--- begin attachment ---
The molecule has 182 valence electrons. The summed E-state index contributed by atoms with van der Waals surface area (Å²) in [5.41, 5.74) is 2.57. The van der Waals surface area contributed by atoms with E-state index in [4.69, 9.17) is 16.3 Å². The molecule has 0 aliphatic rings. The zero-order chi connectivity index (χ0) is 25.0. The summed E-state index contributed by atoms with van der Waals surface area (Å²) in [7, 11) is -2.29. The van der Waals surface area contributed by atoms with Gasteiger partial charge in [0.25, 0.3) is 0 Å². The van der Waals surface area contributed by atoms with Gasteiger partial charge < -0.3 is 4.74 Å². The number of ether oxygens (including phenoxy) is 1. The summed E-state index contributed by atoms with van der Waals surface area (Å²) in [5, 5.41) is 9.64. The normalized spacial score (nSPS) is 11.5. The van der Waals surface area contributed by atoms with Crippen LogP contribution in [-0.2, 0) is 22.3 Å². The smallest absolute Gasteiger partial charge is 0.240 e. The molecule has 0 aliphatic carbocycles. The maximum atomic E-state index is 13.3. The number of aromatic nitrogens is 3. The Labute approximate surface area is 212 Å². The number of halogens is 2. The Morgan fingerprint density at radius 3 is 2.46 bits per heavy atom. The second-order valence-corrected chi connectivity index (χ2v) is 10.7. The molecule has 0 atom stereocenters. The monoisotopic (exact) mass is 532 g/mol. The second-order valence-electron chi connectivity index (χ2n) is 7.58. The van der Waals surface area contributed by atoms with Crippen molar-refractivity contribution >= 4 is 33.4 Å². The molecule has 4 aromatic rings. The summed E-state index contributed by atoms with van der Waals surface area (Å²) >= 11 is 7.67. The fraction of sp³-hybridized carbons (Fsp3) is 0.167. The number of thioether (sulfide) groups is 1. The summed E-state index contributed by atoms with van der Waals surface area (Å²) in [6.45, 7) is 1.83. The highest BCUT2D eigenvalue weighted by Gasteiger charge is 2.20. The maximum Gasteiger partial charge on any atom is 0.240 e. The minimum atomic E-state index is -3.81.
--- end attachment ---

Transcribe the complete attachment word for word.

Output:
The molecule has 182 valence electrons. The summed E-state index contributed by atoms with van der Waals surface area (Å²) in [5.41, 5.74) is 2.57. The van der Waals surface area contributed by atoms with E-state index in [4.69, 9.17) is 16.3 Å². The molecule has 0 aliphatic rings. The zero-order chi connectivity index (χ0) is 25.0. The summed E-state index contributed by atoms with van der Waals surface area (Å²) in [7, 11) is -2.29. The van der Waals surface area contributed by atoms with Gasteiger partial charge in [0.25, 0.3) is 0 Å². The van der Waals surface area contributed by atoms with Gasteiger partial charge < -0.3 is 4.74 Å². The number of ether oxygens (including phenoxy) is 1. The summed E-state index contributed by atoms with van der Waals surface area (Å²) in [5, 5.41) is 9.64. The normalized spacial score (nSPS) is 11.5. The van der Waals surface area contributed by atoms with Crippen LogP contribution in [-0.2, 0) is 22.3 Å². The smallest absolute Gasteiger partial charge is 0.240 e. The molecule has 0 aliphatic carbocycles. The maximum atomic E-state index is 13.3. The number of aromatic nitrogens is 3. The Labute approximate surface area is 212 Å². The number of halogens is 2. The Morgan fingerprint density at radius 3 is 2.46 bits per heavy atom. The second-order valence-corrected chi connectivity index (χ2v) is 10.7. The molecule has 0 atom stereocenters. The monoisotopic (exact) mass is 532 g/mol. The second-order valence-electron chi connectivity index (χ2n) is 7.58. The van der Waals surface area contributed by atoms with Crippen molar-refractivity contribution >= 4 is 33.4 Å². The molecule has 4 aromatic rings. The summed E-state index contributed by atoms with van der Waals surface area (Å²) >= 11 is 7.67. The fraction of sp³-hybridized carbons (Fsp3) is 0.167. The number of thioether (sulfide) groups is 1. The summed E-state index contributed by atoms with van der Waals surface area (Å²) in [6.45, 7) is 1.83. The highest BCUT2D eigenvalue weighted by Gasteiger charge is 2.20. The maximum Gasteiger partial charge on any atom is 0.240 e. The minimum atomic E-state index is -3.81.